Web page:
Growing up (and all the responsibility) isn't always fun.

Saturday, 11 February 2006

and all I wanted was a reuben

Warning:

Do not EVER, EVER let your baby eat cabbage, even if she cries for more and horfles it down when you give it to her.

I'm surprised the kid isn't airborne.
Or that there aren't holes burned in her shorts.

Thursday, 9 February 2006

sometimes I think my hearing is going

In the car this morning, headed for the babysitters:

Cass: Today! We're going to make crabs!
Me: (sneaking admiration for the babysitter - getting my young un to eat something that looks like a big bug is way beyond my abilities) Really? Mommy loves crab with butter.
Cass: Uh-huh! And we're going to paint them!
Me: (okay, not eating them, then) Are they for Chelle's fish tank?
Cass: No, I'm going to bring mine home.
Me: (vision of small food bowl in corner of Cass's bedroom) Honey, I think they'd be better off at Chelle's - the cats might eat them. (You're brilliant, Jess! Blame it on the cats!!) Yup, the cats won't like them at all....

....silence from the back seat......

Cass: Not even if I made Panda her own Valentine?

They are, of course, doing a CRAFT today. We'll see if the cat gets one or not.

Wednesday, 8 February 2006

little acorns

Took my monkey to the library today.

Like most young monkeys, he was a little louder than I would have liked, but he loves the globe there, so I was able to settle him pretty quickly. He shows me Nova Scotia every time we go, beaming. (He's always wrong, but should be able to point out Cuba and Japan very soon.)
There was a huge display of Valentines Day books. Huge. Red and white hearts everywhere. He poked around while I hurried up and down the stacks, finding my books. He was ready to go when I got back to the Children's Corner.
He laid them out on one of the tables back there. He had picked out three.
  • Clifford's Thanksgiving
  • Franklin's Visit with Otter
  • The Littlest Witches Halloween

Yup. My boy. A mass of Valentine's books, and he finds two from holidays gone by.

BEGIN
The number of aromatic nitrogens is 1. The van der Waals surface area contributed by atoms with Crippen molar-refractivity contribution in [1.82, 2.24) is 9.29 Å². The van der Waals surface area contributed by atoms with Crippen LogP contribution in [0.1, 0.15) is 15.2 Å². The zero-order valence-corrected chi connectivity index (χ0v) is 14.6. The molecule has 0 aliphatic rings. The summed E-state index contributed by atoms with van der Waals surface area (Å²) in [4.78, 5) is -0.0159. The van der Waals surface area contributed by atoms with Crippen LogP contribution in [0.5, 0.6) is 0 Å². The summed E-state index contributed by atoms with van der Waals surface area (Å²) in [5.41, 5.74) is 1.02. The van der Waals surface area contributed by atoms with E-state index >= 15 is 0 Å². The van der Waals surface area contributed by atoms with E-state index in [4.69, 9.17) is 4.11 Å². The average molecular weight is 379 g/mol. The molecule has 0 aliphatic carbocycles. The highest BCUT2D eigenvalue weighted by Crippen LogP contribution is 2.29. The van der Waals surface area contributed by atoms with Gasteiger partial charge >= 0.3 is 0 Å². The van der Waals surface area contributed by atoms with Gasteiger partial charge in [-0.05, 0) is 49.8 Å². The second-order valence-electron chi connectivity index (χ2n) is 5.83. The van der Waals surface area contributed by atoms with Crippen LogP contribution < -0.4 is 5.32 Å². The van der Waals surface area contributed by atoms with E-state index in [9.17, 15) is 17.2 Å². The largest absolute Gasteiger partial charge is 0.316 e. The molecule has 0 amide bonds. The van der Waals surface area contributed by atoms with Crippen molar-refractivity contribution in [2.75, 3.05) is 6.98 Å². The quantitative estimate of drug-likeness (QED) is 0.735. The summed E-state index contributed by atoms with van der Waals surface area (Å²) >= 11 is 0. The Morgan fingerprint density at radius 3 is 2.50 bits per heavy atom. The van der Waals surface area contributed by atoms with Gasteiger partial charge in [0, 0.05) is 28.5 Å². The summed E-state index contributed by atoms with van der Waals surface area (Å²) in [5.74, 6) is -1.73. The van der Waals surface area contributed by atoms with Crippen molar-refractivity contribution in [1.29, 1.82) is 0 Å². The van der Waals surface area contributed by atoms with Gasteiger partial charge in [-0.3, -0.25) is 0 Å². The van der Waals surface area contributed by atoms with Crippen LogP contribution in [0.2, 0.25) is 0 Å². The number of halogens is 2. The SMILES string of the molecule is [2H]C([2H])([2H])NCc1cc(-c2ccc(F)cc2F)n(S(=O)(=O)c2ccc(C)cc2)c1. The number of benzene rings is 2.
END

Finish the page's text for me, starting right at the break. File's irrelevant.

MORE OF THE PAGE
He enjoyed them 'tremenjously' tonight, too.

*It should probably be noted here that m'boyo doesn't read yet (although he's getting good at picking out the letters.)

Tuesday, 7 February 2006

inbox

This is a copy of an e-mail Bear got last night:

Dedicated to Paramedics, Fire and Police Officers and their Dispatchers:

I wish you could comprehend a wife's horror at 6 in the morning as I check her husband of 40 years for a pulse and find none. I start CPR anyway, hoping to bring him back, knowing intuitively it is too late. But wanting his wife and family to know everything possible was done to try and save his life, I push on.
I wish you knew the unique smell of burning insulation, the taste of soot-filled mucus, the feeling of intense heat through your turnout gear, the sound of flames crackling, the eeriness of being able to see absolutely nothing in dense smoke.
I wish you could read my mind as I respond to a call. Is this a false alarm or a working fire? How is the building constructed? What hazards await me? Is anyone trapped? What is wrong with the patient? Is it minor or life threatening? Is the caller really in distress or is he waiting for us with a 2x4 or a gun?
I wish you could be in the emergency room, as a doctor pronounces dead the beautiful five-year old girl that I have been trying to save during the past 25 minutes, knowing she will never go on her first date or say the words, "I love you Mommy", ever again.
I wish you could know the frustration I feel in the cab of the ambulance or engine or cruiser, the driver with his foot pressing down hard on the pedal, my arm tugging again and again at the air horn chain, as you fail to yield the right-of-way at an intersection or in traffic. When you need us however, your first comment upon our arrival will be, "It took you forever to get here!"
I wish you could know my thoughts as I help extricate a girl of teenage years from the remains of her automobile. What if this was my daughter, sister, my girlfriend or a friend? What were her parents reaction going to be when they opened the door to find a police officer with hat in hand?
I wish you could know how it feels to walk in the back door and greet my parents and family, not having the heart to tell them that I nearly did not come back from the last call.
I wish you could know how it feels dispatching officers, firefighters and Paramedics out and when we call for them and our heart drops because no one answers back or hearing a bonechilling 911 call of a child or wife needing assistance.
I wish you could feel the hurt as people verbally and sometimes physically abuse us or belittle what I do, or as they express "It will never happen to me".
I wish you could realize the physical, emotional and mental drain of missed meals, lost sleep and forgone social activities, in addition to all the tragedy my eyes have seen.